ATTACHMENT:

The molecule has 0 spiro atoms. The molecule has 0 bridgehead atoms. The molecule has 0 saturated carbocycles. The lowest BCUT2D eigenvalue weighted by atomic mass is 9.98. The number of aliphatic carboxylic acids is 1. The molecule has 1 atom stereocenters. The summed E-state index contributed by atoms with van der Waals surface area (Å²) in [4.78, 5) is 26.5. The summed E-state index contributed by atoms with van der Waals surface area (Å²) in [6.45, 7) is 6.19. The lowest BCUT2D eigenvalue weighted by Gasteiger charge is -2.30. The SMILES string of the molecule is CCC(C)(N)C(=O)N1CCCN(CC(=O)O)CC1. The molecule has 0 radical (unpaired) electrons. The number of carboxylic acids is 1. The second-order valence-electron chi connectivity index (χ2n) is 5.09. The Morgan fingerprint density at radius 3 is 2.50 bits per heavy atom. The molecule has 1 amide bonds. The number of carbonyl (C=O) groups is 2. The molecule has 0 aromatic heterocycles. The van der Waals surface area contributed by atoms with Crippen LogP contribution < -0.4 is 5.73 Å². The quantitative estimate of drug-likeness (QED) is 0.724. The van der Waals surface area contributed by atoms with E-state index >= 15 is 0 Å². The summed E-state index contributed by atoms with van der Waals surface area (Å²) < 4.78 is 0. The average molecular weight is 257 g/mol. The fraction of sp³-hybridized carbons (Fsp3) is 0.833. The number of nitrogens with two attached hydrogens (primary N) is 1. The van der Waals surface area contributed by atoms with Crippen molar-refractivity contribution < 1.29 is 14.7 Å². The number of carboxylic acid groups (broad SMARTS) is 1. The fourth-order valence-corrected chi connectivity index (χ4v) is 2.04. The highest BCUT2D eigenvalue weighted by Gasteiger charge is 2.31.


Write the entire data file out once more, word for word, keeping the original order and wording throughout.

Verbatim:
The molecule has 0 spiro atoms. The molecule has 0 bridgehead atoms. The molecule has 0 saturated carbocycles. The lowest BCUT2D eigenvalue weighted by atomic mass is 9.98. The number of aliphatic carboxylic acids is 1. The molecule has 1 atom stereocenters. The summed E-state index contributed by atoms with van der Waals surface area (Å²) in [4.78, 5) is 26.5. The summed E-state index contributed by atoms with van der Waals surface area (Å²) in [6.45, 7) is 6.19. The lowest BCUT2D eigenvalue weighted by Gasteiger charge is -2.30. The SMILES string of the molecule is CCC(C)(N)C(=O)N1CCCN(CC(=O)O)CC1. The molecule has 0 radical (unpaired) electrons. The number of carboxylic acids is 1. The second-order valence-electron chi connectivity index (χ2n) is 5.09. The Morgan fingerprint density at radius 3 is 2.50 bits per heavy atom. The molecule has 1 amide bonds. The number of carbonyl (C=O) groups is 2. The molecule has 0 aromatic heterocycles. The van der Waals surface area contributed by atoms with Crippen LogP contribution < -0.4 is 5.73 Å². The quantitative estimate of drug-likeness (QED) is 0.724. The van der Waals surface area contributed by atoms with E-state index >= 15 is 0 Å². The summed E-state index contributed by atoms with van der Waals surface area (Å²) < 4.78 is 0. The average molecular weight is 257 g/mol. The fraction of sp³-hybridized carbons (Fsp3) is 0.833. The number of nitrogens with two attached hydrogens (primary N) is 1. The van der Waals surface area contributed by atoms with Crippen molar-refractivity contribution < 1.29 is 14.7 Å². The number of carboxylic acid groups (broad SMARTS) is 1. The fourth-order valence-corrected chi connectivity index (χ4v) is 2.04. The highest BCUT2D eigenvalue weighted by Gasteiger charge is 2.31.